You sit in office, laboring for 16 hours a day for the third straight day, and finish the Annual Budget in less time than it has ever been done before. You proudly go to your boss and present it, expecting him to say, "Fine job! However did you manage to do it so fast?" And he comes out with, "At last! I thought this would be ready only in time for the next year's budget." Wounded, you stagger home expecting a sympathetic shoulder to cry on. You are welcomed with the words, "Late again! Who have you been drinking with today?" (Even she does not think it possible that any other woman would care to look at you, otherwise the question may have been "Who is SHE?")
After all those shocks to the system, inflicted by reality, you sink into your sofa, open a book and start reading to lose yourself in a world where bosses are fair, wives are sympathetic, friends are helpful and the world, in general, seems not totally bereft of the promise of goodness. A balm to the soul, telling you of the possibility that mankind may, one day, arrive at that ideal state as long as the ideals are still alive as a mark to shoot at, in fiction at least. That, at least, used to be the case.
Reality, like the Black Plague, is so infectious that it seems to have started afflicting all literature. Now, you open a book and read about people who seem much the same as those you meet in real life. Exactly why that is supposed to be entertaining I have never been able to understand. I mean, if reality were entertaining, why would I even need to spend money on buying and reading books? And then my literati friend tells me, it is not supposed to entertain; it is supposed to educate.
I know that the people around me think that, when God made me, he sighed with ecstasy and said, "Perfection, at last! So what if I have only managed perfection in creating an idiot." But even I know better than to think that, if I took a manuscript of my writing to a friend, he would say, "Wow! What wonderful writing!" I know that 99.99% of the time the said friend would only give me a disbelieving look and say,"You intend to put THAT out for public view? Very...err...brave of you." I mean, there is the fiction that I was used to, where I read of people who behave as they ought to behave, and there is real life, where people will behave as they want to behave, which normally means that they will behave as they ought not to behave. God must rethink his ideas of perfection - even I am not so pure and distilled an idiot as to think that what I read in books is true of real life. So, if realism in fiction is meant to educate, the intended audience must be pure distilled idiots, if any such exist, since the less perfect ones already know about reality by living it.
Anyway, when the doors to escape to a better world became closed in regular fiction, I turned to fantasy. Here at least good was good and bad was bad; people really loved and not on a 'till divorce do us part' basis; friends were friends and did not operate on a 'as long as your friendship does not cost me my castle' basis; even foes were foes, and not merely masquerading as friends and measuring your back for the stiletto. Thank God that this genre of fiction, at least, had proved immune to the black plague of reality.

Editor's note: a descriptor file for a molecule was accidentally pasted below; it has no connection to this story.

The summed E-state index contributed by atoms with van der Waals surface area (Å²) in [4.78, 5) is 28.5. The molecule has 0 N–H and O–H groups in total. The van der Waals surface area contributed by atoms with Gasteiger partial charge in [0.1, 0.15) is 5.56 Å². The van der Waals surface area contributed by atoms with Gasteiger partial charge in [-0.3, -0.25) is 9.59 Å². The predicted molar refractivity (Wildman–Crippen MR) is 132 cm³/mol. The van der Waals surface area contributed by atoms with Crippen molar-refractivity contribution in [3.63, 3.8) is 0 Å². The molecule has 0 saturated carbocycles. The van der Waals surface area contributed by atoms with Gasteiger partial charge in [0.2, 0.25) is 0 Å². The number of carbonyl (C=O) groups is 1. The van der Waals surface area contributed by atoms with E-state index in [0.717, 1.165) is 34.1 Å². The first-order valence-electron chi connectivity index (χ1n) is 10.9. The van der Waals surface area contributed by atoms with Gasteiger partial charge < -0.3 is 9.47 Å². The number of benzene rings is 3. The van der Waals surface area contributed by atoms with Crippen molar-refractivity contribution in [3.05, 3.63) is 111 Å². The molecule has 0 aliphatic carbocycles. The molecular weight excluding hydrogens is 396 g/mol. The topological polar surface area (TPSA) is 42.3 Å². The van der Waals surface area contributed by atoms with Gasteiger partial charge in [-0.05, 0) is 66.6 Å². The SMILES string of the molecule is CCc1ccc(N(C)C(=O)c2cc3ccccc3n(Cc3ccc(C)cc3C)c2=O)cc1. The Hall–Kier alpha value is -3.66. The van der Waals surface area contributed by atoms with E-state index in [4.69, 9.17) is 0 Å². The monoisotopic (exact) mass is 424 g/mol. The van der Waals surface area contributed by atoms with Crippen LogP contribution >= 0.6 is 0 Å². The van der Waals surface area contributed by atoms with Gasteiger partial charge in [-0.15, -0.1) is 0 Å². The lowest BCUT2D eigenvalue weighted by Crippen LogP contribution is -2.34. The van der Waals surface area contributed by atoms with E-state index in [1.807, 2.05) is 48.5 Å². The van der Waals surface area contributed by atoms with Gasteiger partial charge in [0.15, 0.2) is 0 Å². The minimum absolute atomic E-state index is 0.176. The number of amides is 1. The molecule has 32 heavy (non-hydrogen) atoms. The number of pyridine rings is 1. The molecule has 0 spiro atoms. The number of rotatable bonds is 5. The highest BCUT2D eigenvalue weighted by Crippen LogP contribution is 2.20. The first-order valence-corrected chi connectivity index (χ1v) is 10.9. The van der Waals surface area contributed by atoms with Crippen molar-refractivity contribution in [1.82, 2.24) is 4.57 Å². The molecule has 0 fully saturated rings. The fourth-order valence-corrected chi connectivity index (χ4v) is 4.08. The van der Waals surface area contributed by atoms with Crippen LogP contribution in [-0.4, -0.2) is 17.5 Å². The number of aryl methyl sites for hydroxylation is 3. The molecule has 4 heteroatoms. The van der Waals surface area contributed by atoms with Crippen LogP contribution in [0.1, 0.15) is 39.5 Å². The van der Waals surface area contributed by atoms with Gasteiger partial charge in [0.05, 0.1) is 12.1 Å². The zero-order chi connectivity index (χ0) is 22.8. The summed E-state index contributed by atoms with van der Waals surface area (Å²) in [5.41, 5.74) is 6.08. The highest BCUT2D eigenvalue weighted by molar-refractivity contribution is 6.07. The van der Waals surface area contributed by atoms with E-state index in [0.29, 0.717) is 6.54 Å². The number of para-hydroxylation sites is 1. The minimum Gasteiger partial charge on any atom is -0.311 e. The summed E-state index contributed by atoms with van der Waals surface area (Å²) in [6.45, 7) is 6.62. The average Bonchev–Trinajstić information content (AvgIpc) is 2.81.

I spoke too fast. The plague HAS infected fantasy, too. Now the heroes of fantasy are much like you and me.(Must be gratifying to me to know that I need not feel bad about not being a better person, since even heroes are as bad as me? Nonsense. Like everyone else, I never applied those yardsticks to myself - only to the people around me) AND, just so you do not miss the point that they are ordinary men and women, the authors speak in great detail about their urination, defecation and every passing carnal urge. There used to be a time when, in the USA, the phrase, "What does it matter who he is? He also puts on his pants one leg at a time like me" and, somehow, that fact apparently made Abraham Lincoln equal to the chap who says that gem. Now, that is passe. Now it is more like "He also urinates, defecates, eats, barfs...."
I had never thought that the heroes of my myths - Arjun, Ram, whoever - did not have to do all that. It so happened that, since Arjun's pissing of a morning was not what made him a great bowman or caused him to kill Bhishma, the authors of those days did not see any pressing need to push my face into his shit. NOW, apparently, it is de rigeur. Distilled idiots among the reading populace must have increased rather drastically, if readers will assume that the heroes are above these needs unless they are repeatedly told about it.
So, anyway, my last refuge is also gone. Reality - or what passes for reality - is pervasive everywhere. And I am possibly the lone voice crying out that 'Realism is over-rated.'
Thank God, though, that I am not young. Otherwise, I may live till the time when realism infects my dreams as well!